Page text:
Military bases have been 'spared the worst' of Hurricane Dorian's wrath
By ROSE L. THAYER | STARS AND STRIPES Published: September 6, 2019
No flooding, injuries or significant damage have yet been reported at military bases and the National Guard in most states have begun to drawdown personnel as Hurricane Dorian finishes its trek along the U.S. East Coast and moves out to sea.
The Virginia coastline remains in the final throes of Dorian-related weather, but bases there has not seen any major impacts, Beth Baker, spokeswoman for Navy Region Mid-Atlantic said Friday.
“The Hampton Roads installations are faring very well,” she said.
Chambers Field at Naval Station Norfolk remained open while the airfield at Naval Air Station Oceana closed Thursday and Friday.
One power outage at Joint Expeditionary Base Little Creek-Fort Story left about 34 residents in family housing without electricity due to a tree falling on a power line, Baker said. Power was later restored.
“We are looking at when it will be safe to open the port back up to bring the fleet home safe,” she said.
In advance of Dorian, more than 26 ships and about 110 aircraft were evacuated, as well as more than 820 personnel living in low-lying coastal areas on and around the five bases in the region.
The storm, now a Category 1 hurricane, is expected to clear the area by Friday evening.
Joint Base Langley-Eustis, Va., also issued a partial evacuation of the base and was operating Friday with mission-essential personnel only. A 6-foot storm surge was forecasted for near the base Friday afternoon along with about 2 to 4 inches of rain.
“As we continue to monitor the storm, I understand you are all waiting for decisions on when the base will be restored to full operations and return our evacuated residents,” said Air Force Col. Clinton Ross, base commander. “I am grateful for your patience as we maneuver our way around this storm.”
Like officials in Virginia, base commanders in more southern states impacted by Dorian earlier in the week are crediting preparation as key to a smooth return to normal.
Maj. Gen. Dale Alford, commander of Camp Lejeune, N.C., said they were “spared the worst of the impacts” and on Friday morning, he dispatched damage assessment teams through the base, where no flooding or injuries were reported.
About 50 people chose to ride out the storm in shelters opened on base, said Nat Fahy, spokesman for Camp Lejeune.
The Marines at Camp Lejeune are still recovering from last year’s Hurricane Florence, which did cause significant flooding on base, and Alford is encouraging his team to get into facilities still covered with tarps from Florence immediately.
“I appreciate the hard work already done by our teams and tenant command partners to get our installations back up and running,” Alford said. “I'm looking forward to getting back to the business of training our warriors to do our nation's bidding.”
During the height of preparations, more than 8,100 National Guard members were activated in Florida, Georgia, South and North Carolina, and Virginia conducting preparations, staging supplies and standing by with recovery assets such as high-water vehicles and aviation assets.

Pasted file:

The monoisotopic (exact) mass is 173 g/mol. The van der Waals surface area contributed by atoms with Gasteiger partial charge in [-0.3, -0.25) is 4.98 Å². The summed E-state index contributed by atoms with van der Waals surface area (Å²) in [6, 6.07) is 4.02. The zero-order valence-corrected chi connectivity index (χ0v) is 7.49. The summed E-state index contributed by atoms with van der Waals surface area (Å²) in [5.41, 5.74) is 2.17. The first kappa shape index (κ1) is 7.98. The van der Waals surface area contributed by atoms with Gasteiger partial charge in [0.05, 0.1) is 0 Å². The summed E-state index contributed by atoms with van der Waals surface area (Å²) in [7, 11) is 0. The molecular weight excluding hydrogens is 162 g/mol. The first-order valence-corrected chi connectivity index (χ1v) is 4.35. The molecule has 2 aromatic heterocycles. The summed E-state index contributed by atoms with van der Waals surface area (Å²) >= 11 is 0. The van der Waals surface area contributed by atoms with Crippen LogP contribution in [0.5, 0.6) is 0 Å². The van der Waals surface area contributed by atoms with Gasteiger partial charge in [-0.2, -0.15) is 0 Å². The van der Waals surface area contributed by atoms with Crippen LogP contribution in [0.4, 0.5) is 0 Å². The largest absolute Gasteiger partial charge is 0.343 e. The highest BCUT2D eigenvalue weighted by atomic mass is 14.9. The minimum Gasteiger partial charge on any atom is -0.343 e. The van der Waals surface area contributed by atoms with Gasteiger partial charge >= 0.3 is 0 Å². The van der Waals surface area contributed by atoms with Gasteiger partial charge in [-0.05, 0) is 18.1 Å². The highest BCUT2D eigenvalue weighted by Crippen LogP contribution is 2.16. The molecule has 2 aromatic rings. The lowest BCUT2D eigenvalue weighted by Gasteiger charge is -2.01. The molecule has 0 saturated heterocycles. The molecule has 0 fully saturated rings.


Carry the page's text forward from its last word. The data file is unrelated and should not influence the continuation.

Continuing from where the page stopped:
Florida and Georgia have begun to draw down the number of personnel activated, said Master Sgt. Michael Houk, spokesman with the National Guard Bureau in Washington, D.C.
“We can expect a significant drop in overall numbers in coming days once local authorities determine how much help is required. Florida and Georgia are in the process of transitioning to normal operations, but they still remain available to their neighbors should they need a hand," he said.
However, North Carolina has activated about 200 more servicemembers since Thursday, bringing the state total to about 521. It has 181 high-water vehicles on standby, but has conducted very few missions as of Friday, said Lt. Col. Matt DeVivo, spokesman for the North Carolina National Guard. Possible missions through Sunday could include search and rescue, evacuation support, supply distribution and debris removal.
“As Hurricane Dorian moves out, National Guard forces will move in to provide whatever support if necessary and we'll stay as long as we're needed,” Houk said. “Passage of the storm puts us in a transitional period in which some states, like North Carolina, will right-size their response.”
The Defense Department, which alerted about 2,700 servicemembers earlier this week to potential hurricane recovery missions, continued Friday to stage high-water clearance vehicles, engineers and aircraft throughout the southeast, should civil authorities request the help, said Maj. Faith Laughter, spokeswoman for U.S. Army North, which is overseeing Dorian-related operations in the United States.
“We are working closely with FEMA and state officials to ensure federal military forces remain prepared to respond appropriately,” she said.
Before hitting the East Coast, Hurricane Dorian devastated the Bahamas with about 30 people reported dead – a number that is expected to rise as authorities gain entry to locations previously inaccessible due to the storm.
U.S. Northern Command and the Coast Guard sent assets to the islands to help with search and rescue efforts, improve transportation and damage assessment. As of Friday morning, the Coast Guard has rescued more than 200 people and has eight ships staged near the Bahamas ready to help with further response efforts.
Additionally, the Rhode Island National Guard sent three C-130J transport aircraft to the Bahamas as part of its partnership with the Royal Bahamas Defence Force. The two agencies have worked alongside each other since 2005 in a joint training capacity with previous training efforts focused on disaster preparedness, cybersecurity, civil disturbance, engineering, medical and aviation capabilities.